Aachen or Aix-La-Chapelle is a city in northwestern Germany near the Low Countries.
The city of Aachen was originally a Roman spa town called Aquisgranum, though after the fall of the Roman empire it became the home of Charlemagne and the capital of his Holy Roman Empire. During this time, many landmarks such as the Palace Chapel of Charlemagne or Aachen Cathedral (presently home to Charlemagne's tomb) and the medieval churches of St. Foillan, St. Paul, and St. Nicholas. As the Holy Roman Empire continued, its relevance abated, and in 1562, Frankfurt became the Holy Roman Capital.
It retained a role as a place where peace treaties were signed, such as that ending the War of Devolution. It was conquered by Revolutionary-era French in 1794, but was reassigned to Prussia in 1814. As Aix-la-Chapelle, it aided to regulate Europe in the wake of the Napoleonic Wars. The city became occupied by the Belgians in the First World War and was severely damaged during the Second World War. In 1944, it was the first major German city captured by the Allies.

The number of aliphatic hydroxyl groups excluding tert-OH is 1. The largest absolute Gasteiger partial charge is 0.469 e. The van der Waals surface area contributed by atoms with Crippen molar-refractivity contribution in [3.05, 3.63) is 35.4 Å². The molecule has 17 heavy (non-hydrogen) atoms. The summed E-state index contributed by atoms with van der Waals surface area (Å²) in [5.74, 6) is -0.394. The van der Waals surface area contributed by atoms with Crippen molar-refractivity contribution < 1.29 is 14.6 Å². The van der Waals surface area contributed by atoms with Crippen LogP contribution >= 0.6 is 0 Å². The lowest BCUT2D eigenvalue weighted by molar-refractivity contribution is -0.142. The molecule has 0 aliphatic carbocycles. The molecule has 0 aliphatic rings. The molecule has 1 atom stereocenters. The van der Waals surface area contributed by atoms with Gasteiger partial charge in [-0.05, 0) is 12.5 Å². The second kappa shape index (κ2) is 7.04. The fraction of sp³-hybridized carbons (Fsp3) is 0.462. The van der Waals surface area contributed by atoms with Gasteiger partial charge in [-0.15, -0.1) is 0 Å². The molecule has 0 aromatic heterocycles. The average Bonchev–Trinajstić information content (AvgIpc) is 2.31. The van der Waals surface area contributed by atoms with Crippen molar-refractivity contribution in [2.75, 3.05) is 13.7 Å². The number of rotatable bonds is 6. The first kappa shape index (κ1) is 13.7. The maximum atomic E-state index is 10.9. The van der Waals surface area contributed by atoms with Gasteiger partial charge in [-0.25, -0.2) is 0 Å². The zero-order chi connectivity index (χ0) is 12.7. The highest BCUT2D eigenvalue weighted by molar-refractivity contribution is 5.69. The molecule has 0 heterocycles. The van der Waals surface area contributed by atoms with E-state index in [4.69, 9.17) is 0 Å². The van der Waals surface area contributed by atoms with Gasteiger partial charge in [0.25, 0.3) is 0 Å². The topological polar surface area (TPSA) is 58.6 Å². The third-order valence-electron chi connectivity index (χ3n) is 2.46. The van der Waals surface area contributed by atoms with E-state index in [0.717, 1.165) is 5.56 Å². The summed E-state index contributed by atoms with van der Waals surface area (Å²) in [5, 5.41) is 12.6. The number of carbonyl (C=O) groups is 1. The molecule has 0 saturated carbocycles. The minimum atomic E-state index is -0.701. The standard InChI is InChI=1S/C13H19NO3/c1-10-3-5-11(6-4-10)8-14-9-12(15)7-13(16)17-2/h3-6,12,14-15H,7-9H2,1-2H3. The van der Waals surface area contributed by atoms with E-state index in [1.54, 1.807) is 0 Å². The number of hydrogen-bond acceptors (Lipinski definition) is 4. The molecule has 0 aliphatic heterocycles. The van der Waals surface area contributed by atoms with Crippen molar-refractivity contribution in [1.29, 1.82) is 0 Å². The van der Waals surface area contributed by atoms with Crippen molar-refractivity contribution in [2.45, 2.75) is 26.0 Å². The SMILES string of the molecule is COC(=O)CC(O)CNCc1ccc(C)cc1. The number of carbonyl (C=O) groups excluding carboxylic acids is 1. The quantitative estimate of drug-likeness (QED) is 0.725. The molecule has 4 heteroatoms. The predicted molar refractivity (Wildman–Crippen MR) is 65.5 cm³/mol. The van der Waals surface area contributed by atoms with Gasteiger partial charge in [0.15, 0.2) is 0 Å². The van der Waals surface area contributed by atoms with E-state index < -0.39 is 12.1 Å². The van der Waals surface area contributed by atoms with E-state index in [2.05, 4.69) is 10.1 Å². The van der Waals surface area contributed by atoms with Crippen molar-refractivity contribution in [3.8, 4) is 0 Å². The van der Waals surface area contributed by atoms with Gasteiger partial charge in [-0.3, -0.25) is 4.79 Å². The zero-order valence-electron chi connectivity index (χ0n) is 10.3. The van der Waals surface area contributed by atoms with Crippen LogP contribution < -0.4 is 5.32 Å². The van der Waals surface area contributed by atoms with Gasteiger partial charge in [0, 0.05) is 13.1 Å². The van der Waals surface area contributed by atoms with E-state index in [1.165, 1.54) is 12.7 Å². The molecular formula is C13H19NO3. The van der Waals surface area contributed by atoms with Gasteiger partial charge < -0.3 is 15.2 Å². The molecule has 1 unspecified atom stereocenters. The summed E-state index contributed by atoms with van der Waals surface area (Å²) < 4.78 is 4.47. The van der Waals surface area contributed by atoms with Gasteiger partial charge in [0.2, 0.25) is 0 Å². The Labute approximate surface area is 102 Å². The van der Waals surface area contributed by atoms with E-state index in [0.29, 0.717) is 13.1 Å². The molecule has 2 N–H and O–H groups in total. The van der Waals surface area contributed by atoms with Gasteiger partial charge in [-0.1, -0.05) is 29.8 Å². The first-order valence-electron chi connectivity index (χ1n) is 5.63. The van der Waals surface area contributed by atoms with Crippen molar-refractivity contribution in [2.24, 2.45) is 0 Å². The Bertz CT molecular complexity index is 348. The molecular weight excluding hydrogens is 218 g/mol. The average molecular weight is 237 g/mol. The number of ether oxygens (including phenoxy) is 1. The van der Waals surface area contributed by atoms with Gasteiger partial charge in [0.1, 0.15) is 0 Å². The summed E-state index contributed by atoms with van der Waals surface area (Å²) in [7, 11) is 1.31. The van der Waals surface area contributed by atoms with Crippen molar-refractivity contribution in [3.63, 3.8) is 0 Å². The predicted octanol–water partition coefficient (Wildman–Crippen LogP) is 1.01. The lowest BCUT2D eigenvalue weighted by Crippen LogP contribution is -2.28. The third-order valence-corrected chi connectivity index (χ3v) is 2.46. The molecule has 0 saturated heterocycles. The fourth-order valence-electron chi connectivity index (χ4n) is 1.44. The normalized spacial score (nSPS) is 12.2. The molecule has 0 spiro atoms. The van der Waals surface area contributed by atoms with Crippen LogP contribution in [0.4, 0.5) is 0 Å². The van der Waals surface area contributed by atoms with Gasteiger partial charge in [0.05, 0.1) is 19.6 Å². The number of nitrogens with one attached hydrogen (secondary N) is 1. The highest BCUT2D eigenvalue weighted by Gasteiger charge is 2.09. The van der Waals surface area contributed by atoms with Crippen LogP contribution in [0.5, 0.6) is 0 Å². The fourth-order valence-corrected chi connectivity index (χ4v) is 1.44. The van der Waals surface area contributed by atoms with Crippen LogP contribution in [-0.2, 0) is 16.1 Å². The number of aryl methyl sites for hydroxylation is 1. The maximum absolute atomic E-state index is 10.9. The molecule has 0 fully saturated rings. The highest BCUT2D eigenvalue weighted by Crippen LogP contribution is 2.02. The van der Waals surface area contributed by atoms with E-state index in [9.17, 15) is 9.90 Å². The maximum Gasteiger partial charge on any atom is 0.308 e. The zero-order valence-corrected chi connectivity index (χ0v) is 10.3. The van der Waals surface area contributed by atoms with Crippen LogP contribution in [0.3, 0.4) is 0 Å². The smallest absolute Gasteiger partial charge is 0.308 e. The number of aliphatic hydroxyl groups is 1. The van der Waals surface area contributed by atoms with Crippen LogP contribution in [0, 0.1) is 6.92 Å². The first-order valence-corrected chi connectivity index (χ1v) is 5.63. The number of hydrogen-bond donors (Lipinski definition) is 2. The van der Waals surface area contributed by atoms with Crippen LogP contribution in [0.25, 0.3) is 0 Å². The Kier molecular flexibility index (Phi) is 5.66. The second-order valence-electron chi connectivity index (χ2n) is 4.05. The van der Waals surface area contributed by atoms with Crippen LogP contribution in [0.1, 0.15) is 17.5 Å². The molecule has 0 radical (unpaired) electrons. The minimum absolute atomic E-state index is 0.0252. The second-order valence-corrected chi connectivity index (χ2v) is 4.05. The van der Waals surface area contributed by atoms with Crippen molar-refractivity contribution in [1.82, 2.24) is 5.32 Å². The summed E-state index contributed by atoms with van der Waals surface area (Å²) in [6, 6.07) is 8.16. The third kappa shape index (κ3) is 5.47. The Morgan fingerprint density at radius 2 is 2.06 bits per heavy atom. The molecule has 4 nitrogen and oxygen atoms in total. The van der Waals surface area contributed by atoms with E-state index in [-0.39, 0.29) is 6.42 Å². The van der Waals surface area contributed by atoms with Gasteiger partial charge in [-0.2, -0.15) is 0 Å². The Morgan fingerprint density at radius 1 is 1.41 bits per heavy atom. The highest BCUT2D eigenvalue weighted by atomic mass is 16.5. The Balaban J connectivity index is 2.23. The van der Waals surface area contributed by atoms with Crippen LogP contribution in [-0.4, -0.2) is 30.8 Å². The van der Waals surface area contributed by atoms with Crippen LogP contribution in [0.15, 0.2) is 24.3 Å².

Aachen later became a center of coal mining, commerce, and technology in its region.
- Britannica Atlas. 1989.
- Wells, H. G. The Outline of History.
- "Aachen." The New Encyclopedia Britannica. 15th ed, Vol. 1